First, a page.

Implementing a Risk-Based Supplier Management Program

July 10, 2018 by Benjamin Frey, Senior Director Quality Systems

What steps should manufacturers take to detect and control supplier issues before commencing the manufacturing process?

According to recent FDA updates on the implementation of the Safety and Innovation Act (FDASIA), nearly 40 percent of finished drugs are being imported, and nearly 80 percent of active ingredients, excipients, and components used to manufacture drugs are sourced from international suppliers. To control the risks associated with increased globalization and supply chain security issues, FDASIA requires that US registered drug manufacturers include the name, address, and unique facility identifiers (UFIs) of associated excipient manufacturers as part of each drug listing. In addition, the Act clarifies that cGMP encompasses oversight and control over the manufacture of drugs to ensure quality, including managing the risk of and establishing the safety of ingredients, raw materials used in manufacturing, and finished drug products.

The reality of the risks associated with this globalization of the drug manufacturing supply chain – as well as the subsequent FDA enforcement of FDASIA – is now forcing manufacturers to build and manage robust and risk-based supplier management programs. But implementing and maintaining a successful supplier management program can be quite daunting, especially when a firm has limited knowledge of the areas that suppliers typically struggle with. So what steps should manufacturers take to detect and control supplier issues before commencing the manufacturing process?

1. Supplier management starts with the development of User Requirements for materials and services to be outsourced. Specifications for materials need to be developed and approved as part of the User Requirements prior to making initial selections of potential suppliers. A risk assessment should be performed on all outsourced materials and services to determine the level of risk that failures could have on the quality, safety, and efficacy of the final drug or device product. The risk assessment should also evaluate the integrity of the supply chain (e.g., reliability of supply, availability of alternate suppliers, etc.). Suppliers of low-risk, non-critical materials would have less stringent supplier criteria and qualification processes than suppliers of high-risk, critical materials.

2. After User Requirements for materials and services are developed, potential suppliers are identified and selected through careful risk-evaluation of business needs (e.g., supply shortages, business continuity, capacity, pricing, logistics, etc.), technical suitability of the supplier, and regulatory / quality compliance. Confirmation testing of materials and components is typically performed during the supplier selection process.  The confirmation testing will evaluate if a sample a) meets the defined specifications and b) the certificate of analysis provided with the sample is confirmed through independent testing verification.   The level of testing is typically dependent on the assessment of risk (e.g., possibly confirm identification testing only for low-risk materials, full CoA confirmation testing for high-risk materials).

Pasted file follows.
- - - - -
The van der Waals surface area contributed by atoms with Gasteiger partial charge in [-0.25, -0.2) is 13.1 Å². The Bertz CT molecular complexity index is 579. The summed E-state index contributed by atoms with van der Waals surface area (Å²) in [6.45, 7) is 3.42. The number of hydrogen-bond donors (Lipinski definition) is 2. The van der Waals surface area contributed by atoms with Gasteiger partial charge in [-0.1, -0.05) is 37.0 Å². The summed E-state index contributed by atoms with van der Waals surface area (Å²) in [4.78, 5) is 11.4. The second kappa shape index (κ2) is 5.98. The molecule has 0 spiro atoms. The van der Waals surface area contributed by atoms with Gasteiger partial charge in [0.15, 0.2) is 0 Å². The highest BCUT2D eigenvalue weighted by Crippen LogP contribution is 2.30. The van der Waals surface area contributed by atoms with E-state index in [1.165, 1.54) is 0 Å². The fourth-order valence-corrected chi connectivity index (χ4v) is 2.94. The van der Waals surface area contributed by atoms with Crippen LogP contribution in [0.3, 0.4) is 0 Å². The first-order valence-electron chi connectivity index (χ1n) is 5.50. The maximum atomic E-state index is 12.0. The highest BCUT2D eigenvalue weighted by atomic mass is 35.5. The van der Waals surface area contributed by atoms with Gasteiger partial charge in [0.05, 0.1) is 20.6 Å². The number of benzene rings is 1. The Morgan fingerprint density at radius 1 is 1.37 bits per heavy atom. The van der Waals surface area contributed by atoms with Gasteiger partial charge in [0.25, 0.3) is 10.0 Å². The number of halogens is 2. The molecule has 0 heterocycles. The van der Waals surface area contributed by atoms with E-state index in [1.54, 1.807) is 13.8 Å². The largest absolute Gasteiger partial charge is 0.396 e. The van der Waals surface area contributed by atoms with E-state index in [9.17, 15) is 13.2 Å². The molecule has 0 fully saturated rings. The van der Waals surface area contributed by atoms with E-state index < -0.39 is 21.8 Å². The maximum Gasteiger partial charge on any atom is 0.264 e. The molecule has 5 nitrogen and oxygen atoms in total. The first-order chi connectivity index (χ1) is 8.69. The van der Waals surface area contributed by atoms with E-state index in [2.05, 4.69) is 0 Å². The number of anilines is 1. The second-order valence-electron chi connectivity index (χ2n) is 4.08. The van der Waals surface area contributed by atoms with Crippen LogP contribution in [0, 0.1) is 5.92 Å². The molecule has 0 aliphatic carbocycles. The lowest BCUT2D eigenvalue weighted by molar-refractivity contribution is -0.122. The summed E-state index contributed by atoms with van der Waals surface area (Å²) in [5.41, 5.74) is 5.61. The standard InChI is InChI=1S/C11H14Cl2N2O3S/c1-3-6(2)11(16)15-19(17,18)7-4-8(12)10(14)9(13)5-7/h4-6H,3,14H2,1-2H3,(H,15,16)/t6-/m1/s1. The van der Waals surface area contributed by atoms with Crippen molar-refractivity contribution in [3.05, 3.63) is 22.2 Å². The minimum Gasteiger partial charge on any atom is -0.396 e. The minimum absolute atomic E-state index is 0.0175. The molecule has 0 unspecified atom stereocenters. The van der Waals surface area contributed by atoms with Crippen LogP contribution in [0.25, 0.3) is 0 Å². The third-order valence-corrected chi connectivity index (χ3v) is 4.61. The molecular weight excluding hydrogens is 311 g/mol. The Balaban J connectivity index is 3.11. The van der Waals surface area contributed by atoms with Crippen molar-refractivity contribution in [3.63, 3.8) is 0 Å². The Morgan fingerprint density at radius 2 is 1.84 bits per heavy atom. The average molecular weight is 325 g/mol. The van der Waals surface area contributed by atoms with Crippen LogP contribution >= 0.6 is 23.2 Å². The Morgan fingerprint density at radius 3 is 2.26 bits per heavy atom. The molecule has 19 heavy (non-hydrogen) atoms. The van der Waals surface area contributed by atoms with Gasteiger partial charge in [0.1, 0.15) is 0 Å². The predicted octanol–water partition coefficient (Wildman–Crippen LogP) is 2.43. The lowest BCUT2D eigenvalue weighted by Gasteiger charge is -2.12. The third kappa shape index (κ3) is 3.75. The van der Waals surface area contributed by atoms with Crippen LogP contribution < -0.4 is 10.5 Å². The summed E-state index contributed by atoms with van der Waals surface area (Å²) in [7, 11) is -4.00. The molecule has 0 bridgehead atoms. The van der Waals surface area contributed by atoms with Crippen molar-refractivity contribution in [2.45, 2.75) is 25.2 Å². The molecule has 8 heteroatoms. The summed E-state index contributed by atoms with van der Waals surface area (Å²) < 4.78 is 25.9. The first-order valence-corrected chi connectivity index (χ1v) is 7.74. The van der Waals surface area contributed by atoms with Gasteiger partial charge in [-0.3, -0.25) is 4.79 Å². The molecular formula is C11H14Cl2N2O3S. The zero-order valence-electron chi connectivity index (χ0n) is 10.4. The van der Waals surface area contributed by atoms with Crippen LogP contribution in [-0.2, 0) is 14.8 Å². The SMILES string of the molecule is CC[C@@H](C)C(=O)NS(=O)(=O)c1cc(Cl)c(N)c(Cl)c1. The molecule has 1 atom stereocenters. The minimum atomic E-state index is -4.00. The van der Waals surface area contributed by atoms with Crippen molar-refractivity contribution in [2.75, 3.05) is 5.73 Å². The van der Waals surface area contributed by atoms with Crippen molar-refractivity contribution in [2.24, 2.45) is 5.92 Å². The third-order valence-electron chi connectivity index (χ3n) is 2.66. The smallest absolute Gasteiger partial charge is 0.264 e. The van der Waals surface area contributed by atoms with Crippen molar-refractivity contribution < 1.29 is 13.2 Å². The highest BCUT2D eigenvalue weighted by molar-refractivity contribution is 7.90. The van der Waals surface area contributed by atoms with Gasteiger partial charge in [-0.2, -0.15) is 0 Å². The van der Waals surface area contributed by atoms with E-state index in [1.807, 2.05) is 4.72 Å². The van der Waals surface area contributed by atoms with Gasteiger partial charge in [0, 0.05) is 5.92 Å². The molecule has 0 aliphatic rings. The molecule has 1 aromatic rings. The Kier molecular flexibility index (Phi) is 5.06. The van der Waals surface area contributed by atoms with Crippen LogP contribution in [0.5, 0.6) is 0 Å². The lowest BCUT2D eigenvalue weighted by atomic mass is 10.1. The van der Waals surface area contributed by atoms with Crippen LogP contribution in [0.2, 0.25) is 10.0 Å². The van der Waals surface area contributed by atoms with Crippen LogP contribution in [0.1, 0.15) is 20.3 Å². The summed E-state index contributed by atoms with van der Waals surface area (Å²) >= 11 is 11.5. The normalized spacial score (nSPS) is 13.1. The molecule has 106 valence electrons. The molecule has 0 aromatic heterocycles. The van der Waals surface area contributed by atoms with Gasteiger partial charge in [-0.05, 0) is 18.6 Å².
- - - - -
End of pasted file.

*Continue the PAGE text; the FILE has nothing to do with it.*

3. Once the “short-list” of suppliers is determined, a formal assessment of the supplier quality systems is performed to determine if there is sufficient evidence of control over the manufacture, testing, release, and distribution of the material. The compliance of the supplier to quality and regulatory requirements is confirmed through audits, material evaluation, and ongoing supplier qualification.  On-site audits should always be performed for suppliers of higher-risk and critical materials / services.  Satisfactory outcomes of quality assessments of high-risk, critical materials / services should be confirmed prior to use in the manufacturing process.

4. Implement Quality Agreements with all selected suppliers. Expectations and definitions of responsibilities between the procuring organization and supplier, as well as quality-related activities and communication flow, are expected to be defined in written agreements.  A Quality Agreement is based on the quality procedures in place at both the supplier and procuring organization, and it also creates mutual understanding of the quality & regulatory requirements relevant to the material service supplied.

5. Once the supplier has been identified and qualified, risk is managed through ongoing monitoring and trending of provided material and quality metrics (e.g., deviations, OOSs, CAPAs, complaints, etc.). Potential improvements are to be continuously identified and communicated. The performance of critical, high-risk material should be confirmed on a routine basis. This typically consists of a quality review and confirmation laboratory testing of the critical quality attributes. Results of the performance evaluation will determine the frequency and detail of future performance reviews and audits.

It is critical that your quality unit continually evaluates the qualification status of suppliers to ensure their suitability and competence. In the event of adverse information, supplier disqualification may be necessary.

By implementing and managing a robust and risk-based supplier management program, your firm can be assured that your extension into the supply chain will detect and control any issues before they enter your manufacturing process.

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